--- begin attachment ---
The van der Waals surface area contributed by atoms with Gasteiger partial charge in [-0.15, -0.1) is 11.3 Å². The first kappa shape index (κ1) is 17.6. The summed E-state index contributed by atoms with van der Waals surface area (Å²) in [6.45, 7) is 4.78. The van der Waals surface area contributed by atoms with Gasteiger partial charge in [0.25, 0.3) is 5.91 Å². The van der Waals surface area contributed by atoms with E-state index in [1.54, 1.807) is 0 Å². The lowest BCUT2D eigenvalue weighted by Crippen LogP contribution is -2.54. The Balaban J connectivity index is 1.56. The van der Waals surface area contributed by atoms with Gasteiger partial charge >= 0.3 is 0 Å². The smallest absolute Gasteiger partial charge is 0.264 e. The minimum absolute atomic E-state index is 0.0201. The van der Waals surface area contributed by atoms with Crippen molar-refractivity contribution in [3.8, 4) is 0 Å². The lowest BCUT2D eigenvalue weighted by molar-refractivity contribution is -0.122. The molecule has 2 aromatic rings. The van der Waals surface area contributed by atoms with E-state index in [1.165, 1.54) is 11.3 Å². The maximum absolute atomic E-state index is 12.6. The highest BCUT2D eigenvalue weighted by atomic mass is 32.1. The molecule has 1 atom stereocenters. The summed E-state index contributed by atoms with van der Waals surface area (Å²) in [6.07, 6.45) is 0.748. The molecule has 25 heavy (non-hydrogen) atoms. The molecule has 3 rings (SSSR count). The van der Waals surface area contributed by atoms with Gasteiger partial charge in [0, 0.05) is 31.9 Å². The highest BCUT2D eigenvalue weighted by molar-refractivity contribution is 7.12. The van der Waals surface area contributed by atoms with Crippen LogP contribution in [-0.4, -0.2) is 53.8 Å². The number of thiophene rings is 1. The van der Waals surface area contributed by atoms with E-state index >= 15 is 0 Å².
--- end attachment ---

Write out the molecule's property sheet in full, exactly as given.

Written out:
The van der Waals surface area contributed by atoms with Gasteiger partial charge in [-0.15, -0.1) is 11.3 Å². The first kappa shape index (κ1) is 17.6. The summed E-state index contributed by atoms with van der Waals surface area (Å²) in [6.45, 7) is 4.78. The van der Waals surface area contributed by atoms with Gasteiger partial charge in [0.25, 0.3) is 5.91 Å². The van der Waals surface area contributed by atoms with E-state index in [1.54, 1.807) is 0 Å². The lowest BCUT2D eigenvalue weighted by Crippen LogP contribution is -2.54. The Balaban J connectivity index is 1.56. The van der Waals surface area contributed by atoms with Gasteiger partial charge >= 0.3 is 0 Å². The smallest absolute Gasteiger partial charge is 0.264 e. The minimum absolute atomic E-state index is 0.0201. The van der Waals surface area contributed by atoms with Crippen molar-refractivity contribution in [3.8, 4) is 0 Å². The lowest BCUT2D eigenvalue weighted by molar-refractivity contribution is -0.122. The molecule has 2 aromatic rings. The van der Waals surface area contributed by atoms with E-state index in [1.165, 1.54) is 11.3 Å². The maximum absolute atomic E-state index is 12.6. The highest BCUT2D eigenvalue weighted by atomic mass is 32.1. The molecule has 1 atom stereocenters. The summed E-state index contributed by atoms with van der Waals surface area (Å²) in [6.07, 6.45) is 0.748. The molecule has 25 heavy (non-hydrogen) atoms. The molecule has 3 rings (SSSR count). The van der Waals surface area contributed by atoms with Gasteiger partial charge in [0, 0.05) is 31.9 Å². The highest BCUT2D eigenvalue weighted by molar-refractivity contribution is 7.12. The van der Waals surface area contributed by atoms with Crippen LogP contribution in [-0.4, -0.2) is 53.8 Å². The number of thiophene rings is 1. The van der Waals surface area contributed by atoms with E-state index >= 15 is 0 Å².